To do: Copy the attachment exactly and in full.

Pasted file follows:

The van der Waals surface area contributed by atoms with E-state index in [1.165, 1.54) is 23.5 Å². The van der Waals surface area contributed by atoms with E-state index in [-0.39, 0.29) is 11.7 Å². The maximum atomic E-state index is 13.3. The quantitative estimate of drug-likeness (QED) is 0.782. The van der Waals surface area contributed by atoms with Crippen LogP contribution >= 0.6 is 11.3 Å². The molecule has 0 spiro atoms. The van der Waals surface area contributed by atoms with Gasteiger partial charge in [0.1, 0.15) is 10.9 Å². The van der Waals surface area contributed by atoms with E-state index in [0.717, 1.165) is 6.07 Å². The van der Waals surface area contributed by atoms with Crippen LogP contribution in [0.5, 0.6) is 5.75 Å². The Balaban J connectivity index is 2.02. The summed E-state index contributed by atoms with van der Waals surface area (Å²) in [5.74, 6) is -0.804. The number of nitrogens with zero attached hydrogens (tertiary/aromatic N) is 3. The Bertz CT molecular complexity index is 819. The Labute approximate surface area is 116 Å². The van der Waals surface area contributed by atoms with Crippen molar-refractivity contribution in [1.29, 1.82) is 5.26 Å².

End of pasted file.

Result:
The van der Waals surface area contributed by atoms with E-state index in [1.165, 1.54) is 23.5 Å². The van der Waals surface area contributed by atoms with E-state index in [-0.39, 0.29) is 11.7 Å². The maximum atomic E-state index is 13.3. The quantitative estimate of drug-likeness (QED) is 0.782. The van der Waals surface area contributed by atoms with Crippen LogP contribution >= 0.6 is 11.3 Å². The molecule has 0 spiro atoms. The van der Waals surface area contributed by atoms with Gasteiger partial charge in [0.1, 0.15) is 10.9 Å². The van der Waals surface area contributed by atoms with E-state index in [0.717, 1.165) is 6.07 Å². The van der Waals surface area contributed by atoms with Crippen LogP contribution in [0.5, 0.6) is 5.75 Å². The Balaban J connectivity index is 2.02. The summed E-state index contributed by atoms with van der Waals surface area (Å²) in [5.74, 6) is -0.804. The number of nitrogens with zero attached hydrogens (tertiary/aromatic N) is 3. The Bertz CT molecular complexity index is 819. The Labute approximate surface area is 116 Å². The van der Waals surface area contributed by atoms with Crippen molar-refractivity contribution in [1.29, 1.82) is 5.26 Å².